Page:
The book covers areas from the rule of law and international security to business and sport. Through its analysis, it demonstrates that, just as inter-organizations relations themselves are diverse and complex, research on this topic should also be pluralistic in order to draw new and valuable results and insights.

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Strategies and Recommendations for Overcoming Challenging Historic Legacies

Based on the findings of a major research project, this book investigates how European societies confront their troubled pasts today.

In particular, the text explores what kinds of measures can be taken and which strategies endorsed to facilitate the process of overcoming difficult historic legacies in seven European states, Kosovo, Bosnia and Herzegovina, Germany, Ireland, Spain, Cyprus and Poland. The book is written by an international team of experts and examines strategies and actions in both policy-making and civil society of European countries, as well as throughout the EU as a collective.

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A realistic economics may take as some of its empirical content the institutions of an economy. In neo-classical economics, in contradistinction, it is the choices of individuals that constitute the empirical content of theory. Institutions and choices, however, belong to two different orders of fact, according to the conceptual framework developed in this book. Choices belong to the ex post order of facts, and institutions belong to the ex ante order of facts. The former are mere records of past events, whereas the latter have to do with structure and causation. Economic theory presents preferences as if they were in the nature of ex ante facts, giving rise to choices, but in the absence of observing preferences, it infers them from the choices. Accordingly, the empirical content of economics are in the nature of ex post facts. Preferences are ex ante facts to the operating individual, but to the observing theorist, they are in the domain of ex post facts. This book shows how a confusion between ex post and ex ante facts has manifested itself in micro-economics.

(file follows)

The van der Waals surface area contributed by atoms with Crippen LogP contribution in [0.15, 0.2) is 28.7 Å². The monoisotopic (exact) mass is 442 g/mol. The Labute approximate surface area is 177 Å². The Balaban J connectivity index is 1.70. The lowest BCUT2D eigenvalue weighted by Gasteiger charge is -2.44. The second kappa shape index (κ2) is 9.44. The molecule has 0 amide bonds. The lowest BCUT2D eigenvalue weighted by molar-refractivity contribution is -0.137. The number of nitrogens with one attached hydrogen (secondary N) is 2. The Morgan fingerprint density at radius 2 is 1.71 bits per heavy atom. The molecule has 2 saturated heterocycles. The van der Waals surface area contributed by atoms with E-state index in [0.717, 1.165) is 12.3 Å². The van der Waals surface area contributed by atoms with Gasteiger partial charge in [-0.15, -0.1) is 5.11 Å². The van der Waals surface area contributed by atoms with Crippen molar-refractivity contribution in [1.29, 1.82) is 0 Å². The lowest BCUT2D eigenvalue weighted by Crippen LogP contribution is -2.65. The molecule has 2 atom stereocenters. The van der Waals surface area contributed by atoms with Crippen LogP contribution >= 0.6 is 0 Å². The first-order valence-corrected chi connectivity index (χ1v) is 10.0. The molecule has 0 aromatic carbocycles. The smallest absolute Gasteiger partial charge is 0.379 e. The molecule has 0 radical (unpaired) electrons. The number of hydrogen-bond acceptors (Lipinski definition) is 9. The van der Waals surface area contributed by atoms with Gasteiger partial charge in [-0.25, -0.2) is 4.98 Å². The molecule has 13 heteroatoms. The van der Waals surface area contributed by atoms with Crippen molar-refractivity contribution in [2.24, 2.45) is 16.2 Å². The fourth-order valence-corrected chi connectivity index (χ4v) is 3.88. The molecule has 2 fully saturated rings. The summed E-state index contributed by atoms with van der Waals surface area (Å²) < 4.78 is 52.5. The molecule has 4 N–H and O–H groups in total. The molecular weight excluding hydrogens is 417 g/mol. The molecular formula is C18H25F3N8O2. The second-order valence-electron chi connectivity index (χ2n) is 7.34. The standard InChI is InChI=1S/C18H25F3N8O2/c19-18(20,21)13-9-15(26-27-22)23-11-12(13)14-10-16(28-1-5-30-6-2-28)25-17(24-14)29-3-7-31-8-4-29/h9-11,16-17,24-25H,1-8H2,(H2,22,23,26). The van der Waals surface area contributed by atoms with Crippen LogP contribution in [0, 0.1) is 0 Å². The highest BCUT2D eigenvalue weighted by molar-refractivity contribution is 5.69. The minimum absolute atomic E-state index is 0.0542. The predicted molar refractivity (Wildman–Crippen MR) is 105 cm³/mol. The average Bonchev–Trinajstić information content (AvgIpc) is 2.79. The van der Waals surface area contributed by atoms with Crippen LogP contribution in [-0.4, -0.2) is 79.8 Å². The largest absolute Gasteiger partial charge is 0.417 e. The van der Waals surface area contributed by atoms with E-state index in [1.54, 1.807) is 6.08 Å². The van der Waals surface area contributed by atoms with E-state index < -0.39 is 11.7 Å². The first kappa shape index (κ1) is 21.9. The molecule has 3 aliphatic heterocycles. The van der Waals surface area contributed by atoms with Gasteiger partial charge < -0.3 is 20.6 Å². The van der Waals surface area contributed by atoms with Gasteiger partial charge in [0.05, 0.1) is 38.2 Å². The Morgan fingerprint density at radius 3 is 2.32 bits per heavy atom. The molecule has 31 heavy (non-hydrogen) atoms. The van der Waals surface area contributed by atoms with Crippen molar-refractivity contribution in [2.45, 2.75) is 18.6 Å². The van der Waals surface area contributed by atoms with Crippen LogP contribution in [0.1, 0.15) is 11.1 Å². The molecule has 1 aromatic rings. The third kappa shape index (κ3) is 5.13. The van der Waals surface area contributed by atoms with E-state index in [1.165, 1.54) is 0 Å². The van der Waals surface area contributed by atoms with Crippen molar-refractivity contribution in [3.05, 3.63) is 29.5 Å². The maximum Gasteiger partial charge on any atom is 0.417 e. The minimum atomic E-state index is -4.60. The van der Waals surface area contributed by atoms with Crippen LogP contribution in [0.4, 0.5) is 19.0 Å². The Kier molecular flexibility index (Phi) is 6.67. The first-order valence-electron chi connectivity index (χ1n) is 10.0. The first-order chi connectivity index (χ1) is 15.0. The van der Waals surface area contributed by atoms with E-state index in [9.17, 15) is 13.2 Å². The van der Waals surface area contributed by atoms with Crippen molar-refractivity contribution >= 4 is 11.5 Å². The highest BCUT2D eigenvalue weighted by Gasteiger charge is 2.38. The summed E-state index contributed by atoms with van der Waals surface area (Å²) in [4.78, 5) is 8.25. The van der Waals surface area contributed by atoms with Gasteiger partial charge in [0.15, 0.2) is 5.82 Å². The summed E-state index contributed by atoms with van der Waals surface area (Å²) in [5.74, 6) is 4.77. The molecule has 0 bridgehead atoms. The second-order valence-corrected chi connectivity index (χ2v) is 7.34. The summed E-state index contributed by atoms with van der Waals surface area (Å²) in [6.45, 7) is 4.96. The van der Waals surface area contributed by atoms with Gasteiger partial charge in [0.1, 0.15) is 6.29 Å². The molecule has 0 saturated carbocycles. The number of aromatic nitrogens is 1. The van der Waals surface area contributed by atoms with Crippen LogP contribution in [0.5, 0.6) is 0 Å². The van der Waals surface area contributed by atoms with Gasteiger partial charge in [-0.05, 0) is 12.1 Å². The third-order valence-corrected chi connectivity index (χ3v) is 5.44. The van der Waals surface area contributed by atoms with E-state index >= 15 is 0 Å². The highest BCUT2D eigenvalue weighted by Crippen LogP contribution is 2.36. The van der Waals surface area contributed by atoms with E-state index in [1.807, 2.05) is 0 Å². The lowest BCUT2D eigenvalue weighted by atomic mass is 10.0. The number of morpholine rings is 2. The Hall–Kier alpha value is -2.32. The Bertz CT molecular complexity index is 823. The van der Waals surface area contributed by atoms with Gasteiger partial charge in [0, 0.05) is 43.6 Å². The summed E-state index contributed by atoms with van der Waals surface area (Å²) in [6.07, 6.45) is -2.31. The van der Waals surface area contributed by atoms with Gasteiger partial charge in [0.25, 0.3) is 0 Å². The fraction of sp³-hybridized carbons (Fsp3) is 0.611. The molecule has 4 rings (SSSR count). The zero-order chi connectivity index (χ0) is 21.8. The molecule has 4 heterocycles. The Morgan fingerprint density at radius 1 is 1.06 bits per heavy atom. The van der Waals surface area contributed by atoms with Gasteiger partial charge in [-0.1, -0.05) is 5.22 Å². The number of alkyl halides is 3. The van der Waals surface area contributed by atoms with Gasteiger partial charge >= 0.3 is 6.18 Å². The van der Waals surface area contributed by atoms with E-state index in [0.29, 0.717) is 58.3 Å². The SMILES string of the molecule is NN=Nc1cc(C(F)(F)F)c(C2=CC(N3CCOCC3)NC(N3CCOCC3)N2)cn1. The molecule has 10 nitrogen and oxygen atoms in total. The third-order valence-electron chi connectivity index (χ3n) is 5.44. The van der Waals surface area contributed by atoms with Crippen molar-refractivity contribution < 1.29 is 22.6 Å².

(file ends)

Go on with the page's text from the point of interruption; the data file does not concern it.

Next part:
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How Technology Discourses Quantify, Extract and Legitimize Inequalities

We are often expected to trust technologies, and how they are used, even if we have good reason not to. There is no room to mistrust.

Exploring relations between trust and mistrust in the context of data, AI and technology at large, this book defines a process of ‘trustification’ used by governments, corporations, researchers and the media to legitimise exploitation and increase inequalities.

Aimed at social scientists, computer scientists and public policy, the book aptly reveals how trust is operationalised and converted into a metric in order to extract legitimacy from populations and support the furthering of technology to manage society.

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Life Choices, Identities and Methods

What does mothering mean in different cultures and societies? This book extensively applies biographical and narrative research methods to mothering from international perspectives.

This edited collection engages with changing attitudes and approaches to mothering from women’s individual biographical experiences, illuminating how socially anticipated tasks of mothering shaped through interlinking state, media, religious beliefs and broader society are reflected in their identities and individual life choices. Considering trust, rapport, reflexivity and self-care, this collection advances methodological practice in the study of mothers, carers and childless women’s lives.

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The Construction of Publics in Datafied Democracies

EPDF and EPUB available Open Access under CC-BY-NC-ND licence

This book addresses new challenges to the formation of publics in datafied democracies. It proposes a fresh, complex and nuanced approach to understand ‘datapublics’, by considering datafication and public formation in the context of audience, journalism and infrastructure studies.

The tightly woven chapters shed new light on how platforms, algorithms and their data infrastructure are embedded in journalistic values, discourses and practices, opening up new conditions for publics to display agency, mobilise and achieve legitimacy.

This is a seminal contribution to the debates about the future of media, journalism and civic practices.